Now, seated in the Fiat, Bishop Aringarosa realized his fists were clenched just thinking about that first meeting. He released his grip and forced a slow inhalation, relaxing his muscles.

Everything will be ftne, he told himself as the Fiat wound higher into the mountains. Still, he wished his cell phone would ring. Why hasn’t the Teacher called me? Silas should have the keystone by now.

Trying to ease his nerves, the bishop meditated on the purple amethyst in his ring. Feeling the textures of the mitre-crozier appliqué and the facets of the diamonds, he reminded himself that this ring was a symbol of power far less than that which he would soon attain.


The inside of Gare Saint-Lazare looked like every other train station in Europe, a gaping indoor-outdoor cavern dotted with the usual suspects—homeless men holding cardboard signs, collections of bleary-eyed college kids sleeping on backpacks and zoning out to their portable MP3 players, and clusters of blue-clad baggage porters smoking cigarettes.

Sophie raised her eyes to the enormous departure board overhead. The black and white tabs reshuffled, ruffling downward as the information refreshed. When the update was finished, Langdon eyed the offerings. The topmost listing read:


“I wish it left sooner,” Sophie said, “but Lyon will have to do.”

Sooner? Langdon checked his watch 2:59 A.M. The train left in

seven minutes and they didn’t even have tickets yet.

Sophie guided Langdon toward the ticket window and said, “Buy us two tickets with your credit card.”

“I thought credit card usage could be traced by—” “Exactly.”

Langdon decided to stop trying to keep ahead of Sophie Neveu. Using his Visa card, he purchased two coach tickets to Lyon and handed them to Sophie.

Sophie guided him out toward the tracks, where a familiar tone chimed overhead and a P.A. announcer gave the final boarding call for Lyon. Sixteen separate tracks spread out before them. In the distance to the right, at quay three, the train to Lyon was belching and wheezing in preparation for departure, but Sophie already had her arm through Langdon’s and was guiding him in the exact opposite direction. They hurried through a side lobby, past an all- night café, and finally out a side door onto a quiet street on the west side of the station.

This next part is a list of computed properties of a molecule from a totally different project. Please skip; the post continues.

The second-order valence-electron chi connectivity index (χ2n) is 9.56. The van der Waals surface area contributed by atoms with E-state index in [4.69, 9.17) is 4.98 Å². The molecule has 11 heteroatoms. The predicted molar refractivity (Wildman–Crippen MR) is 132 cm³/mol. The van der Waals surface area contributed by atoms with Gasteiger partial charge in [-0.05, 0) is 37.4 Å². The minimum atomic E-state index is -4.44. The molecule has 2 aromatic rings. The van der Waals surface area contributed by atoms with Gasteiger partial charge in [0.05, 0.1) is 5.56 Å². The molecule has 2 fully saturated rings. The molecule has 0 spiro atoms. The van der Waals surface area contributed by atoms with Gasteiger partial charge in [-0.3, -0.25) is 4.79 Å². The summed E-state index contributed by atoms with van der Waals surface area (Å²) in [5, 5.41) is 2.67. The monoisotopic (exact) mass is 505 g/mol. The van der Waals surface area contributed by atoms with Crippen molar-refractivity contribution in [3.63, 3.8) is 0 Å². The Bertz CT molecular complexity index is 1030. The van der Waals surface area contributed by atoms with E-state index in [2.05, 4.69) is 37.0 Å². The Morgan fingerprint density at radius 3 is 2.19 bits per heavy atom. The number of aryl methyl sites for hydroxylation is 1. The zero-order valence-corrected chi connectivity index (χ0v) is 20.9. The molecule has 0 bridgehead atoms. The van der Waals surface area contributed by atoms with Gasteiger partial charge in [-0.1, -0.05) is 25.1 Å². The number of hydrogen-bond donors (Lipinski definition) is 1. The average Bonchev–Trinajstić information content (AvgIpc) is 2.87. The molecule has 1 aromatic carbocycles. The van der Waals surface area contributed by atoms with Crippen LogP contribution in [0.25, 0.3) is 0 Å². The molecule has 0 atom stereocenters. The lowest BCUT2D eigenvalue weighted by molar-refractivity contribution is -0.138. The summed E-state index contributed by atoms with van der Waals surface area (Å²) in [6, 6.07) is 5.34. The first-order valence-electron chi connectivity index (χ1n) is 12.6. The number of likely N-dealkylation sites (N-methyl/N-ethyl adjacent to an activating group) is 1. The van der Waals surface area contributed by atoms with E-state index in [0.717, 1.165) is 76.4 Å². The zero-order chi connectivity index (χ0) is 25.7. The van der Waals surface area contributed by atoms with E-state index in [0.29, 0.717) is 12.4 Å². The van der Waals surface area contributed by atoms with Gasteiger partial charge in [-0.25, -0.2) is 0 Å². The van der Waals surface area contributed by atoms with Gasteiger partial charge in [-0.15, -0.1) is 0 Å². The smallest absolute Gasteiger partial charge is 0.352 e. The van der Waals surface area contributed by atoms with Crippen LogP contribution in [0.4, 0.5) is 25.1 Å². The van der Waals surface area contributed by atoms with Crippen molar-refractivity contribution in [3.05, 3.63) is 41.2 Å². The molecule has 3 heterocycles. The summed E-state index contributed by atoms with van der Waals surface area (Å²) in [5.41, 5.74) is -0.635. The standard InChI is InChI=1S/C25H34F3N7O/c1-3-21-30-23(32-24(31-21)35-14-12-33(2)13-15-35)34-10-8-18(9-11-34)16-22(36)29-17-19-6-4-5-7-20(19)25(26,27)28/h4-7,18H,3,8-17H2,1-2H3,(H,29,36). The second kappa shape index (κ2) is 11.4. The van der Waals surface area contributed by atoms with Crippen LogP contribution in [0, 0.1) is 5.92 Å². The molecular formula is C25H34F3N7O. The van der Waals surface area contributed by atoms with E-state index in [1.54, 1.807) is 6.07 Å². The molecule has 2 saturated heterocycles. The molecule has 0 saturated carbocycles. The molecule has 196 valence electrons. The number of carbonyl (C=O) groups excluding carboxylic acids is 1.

A lone taxi sat idling by the doorway.

The driver saw Sophie and flicked his lights.

Sophie jumped in the back seat. Langdon got in after her.

As the taxi pulled away from station, Sophie took out their newly purchased train tickets and tore them up.

Langdon sighed. Seventy dollars well spent.

It was not until their taxi had settled into a monotonous northbound hum on Rue de Clichy that Langdon felt they’d actually escaped. Out the window to his right, he could see Montmartre and the beautiful dome of Sacré-Coeur. The image was interrupted by the flash of police lights sailing past them in the opposite direction.

Langdon and Sophie ducked down as the sirens faded.

Sophie had told the cab driver simply to head out of the city, and from her firmly set jaw, Langdon sensed she was trying to figure out their next move.

Langdon examined the cruciform key again, holding it to the window, bringing it close to his eyes in an effort to find any markings on it that might indicate where the key had been made. In the intermittent glow of passing streetlights, he saw no markings except the Priory seal.

“It doesn’t make sense,” he finally said. “Which part?”

“That your grandfather would go to so much trouble to give you a key that you wouldn’t know what to do with.”

“I agree.”

“Are you sure he didn’t write anything else on the back of the painting?”

“I searched the whole area. This is all there was. This key, wedged behind the painting. I saw the Priory seal, stuck the key in my pocket, then we left.”

Langdon frowned, peering now at the blunt end of the triangular shaft. Nothing. Squinting, he brought the key close to his eyes and examined the rim of the head. Nothing there either. “I think this key was cleaned recently.”


“It smells like rubbing alcohol.” She turned. “I’m sorry?”

“It smells like somebody polished it with a cleaner.” Langdon held the key to his nose and sniffed. “It’s stronger on the other side.” He flipped it over. “Yes, it’s alcohol-based, like it’s been buffed with a cleaner or—” Langdon stopped.


He angled the key to the light and looked at the smooth surface on the broad arm of the cross. It seemed to shimmer in places … like it was wet. “How well did you look at the back of this key before you put it in your pocket?”

“What? Not well. I was in a hurry.”

Langdon turned to her. “Do you still have the black light?”

Sophie reached in her pocket and produced the UV penlight. Langdon took it and switched it on, shining the beam on the back of the key.

The back luminesced instantly. There was writing there. In penmanship that was hurried but legible.

“Well,” Langdon said, smiling. “I guess we know what the alcohol smell was.”

Sophie stared in amazement at the purple writing on the back of the key.

24 Rue Haxo

An address! My grandfather wrote down an address!